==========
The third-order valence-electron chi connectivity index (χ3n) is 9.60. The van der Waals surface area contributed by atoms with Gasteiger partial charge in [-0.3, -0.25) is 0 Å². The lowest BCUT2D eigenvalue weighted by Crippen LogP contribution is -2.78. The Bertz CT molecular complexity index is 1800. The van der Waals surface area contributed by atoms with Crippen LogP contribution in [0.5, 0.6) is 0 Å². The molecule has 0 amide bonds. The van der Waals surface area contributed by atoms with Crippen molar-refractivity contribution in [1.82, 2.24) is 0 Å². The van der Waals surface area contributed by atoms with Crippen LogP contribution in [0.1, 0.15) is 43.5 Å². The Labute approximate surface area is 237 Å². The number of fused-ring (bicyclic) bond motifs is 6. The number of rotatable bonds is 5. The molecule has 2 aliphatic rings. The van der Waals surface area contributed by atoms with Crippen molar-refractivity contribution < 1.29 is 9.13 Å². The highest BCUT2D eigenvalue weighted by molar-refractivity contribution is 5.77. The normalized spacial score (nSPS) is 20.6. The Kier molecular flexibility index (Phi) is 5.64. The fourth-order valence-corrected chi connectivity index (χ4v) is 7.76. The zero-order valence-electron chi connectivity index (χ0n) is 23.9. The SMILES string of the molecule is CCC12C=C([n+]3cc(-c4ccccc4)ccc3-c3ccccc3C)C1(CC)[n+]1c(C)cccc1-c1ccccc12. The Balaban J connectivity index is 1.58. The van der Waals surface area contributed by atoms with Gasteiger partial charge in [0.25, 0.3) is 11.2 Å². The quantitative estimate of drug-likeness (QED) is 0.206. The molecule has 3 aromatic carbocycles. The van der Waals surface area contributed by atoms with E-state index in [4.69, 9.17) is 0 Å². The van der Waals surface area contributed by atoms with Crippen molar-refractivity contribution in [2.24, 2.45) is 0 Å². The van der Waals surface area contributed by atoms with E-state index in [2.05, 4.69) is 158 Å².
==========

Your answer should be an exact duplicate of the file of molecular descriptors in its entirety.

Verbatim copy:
The third-order valence-electron chi connectivity index (χ3n) is 9.60. The van der Waals surface area contributed by atoms with Gasteiger partial charge in [-0.3, -0.25) is 0 Å². The lowest BCUT2D eigenvalue weighted by Crippen LogP contribution is -2.78. The Bertz CT molecular complexity index is 1800. The van der Waals surface area contributed by atoms with Crippen LogP contribution in [0.5, 0.6) is 0 Å². The molecule has 0 amide bonds. The van der Waals surface area contributed by atoms with Crippen molar-refractivity contribution in [1.82, 2.24) is 0 Å². The van der Waals surface area contributed by atoms with Crippen LogP contribution in [0.1, 0.15) is 43.5 Å². The Labute approximate surface area is 237 Å². The number of fused-ring (bicyclic) bond motifs is 6. The number of rotatable bonds is 5. The molecule has 2 aliphatic rings. The van der Waals surface area contributed by atoms with Crippen molar-refractivity contribution < 1.29 is 9.13 Å². The highest BCUT2D eigenvalue weighted by molar-refractivity contribution is 5.77. The normalized spacial score (nSPS) is 20.6. The Kier molecular flexibility index (Phi) is 5.64. The fourth-order valence-corrected chi connectivity index (χ4v) is 7.76. The zero-order valence-electron chi connectivity index (χ0n) is 23.9. The SMILES string of the molecule is CCC12C=C([n+]3cc(-c4ccccc4)ccc3-c3ccccc3C)C1(CC)[n+]1c(C)cccc1-c1ccccc12. The Balaban J connectivity index is 1.58. The van der Waals surface area contributed by atoms with Gasteiger partial charge in [0.25, 0.3) is 11.2 Å². The quantitative estimate of drug-likeness (QED) is 0.206. The molecule has 3 aromatic carbocycles. The van der Waals surface area contributed by atoms with E-state index in [4.69, 9.17) is 0 Å². The van der Waals surface area contributed by atoms with Crippen molar-refractivity contribution in [2.24, 2.45) is 0 Å². The van der Waals surface area contributed by atoms with E-state index in [2.05, 4.69) is 158 Å².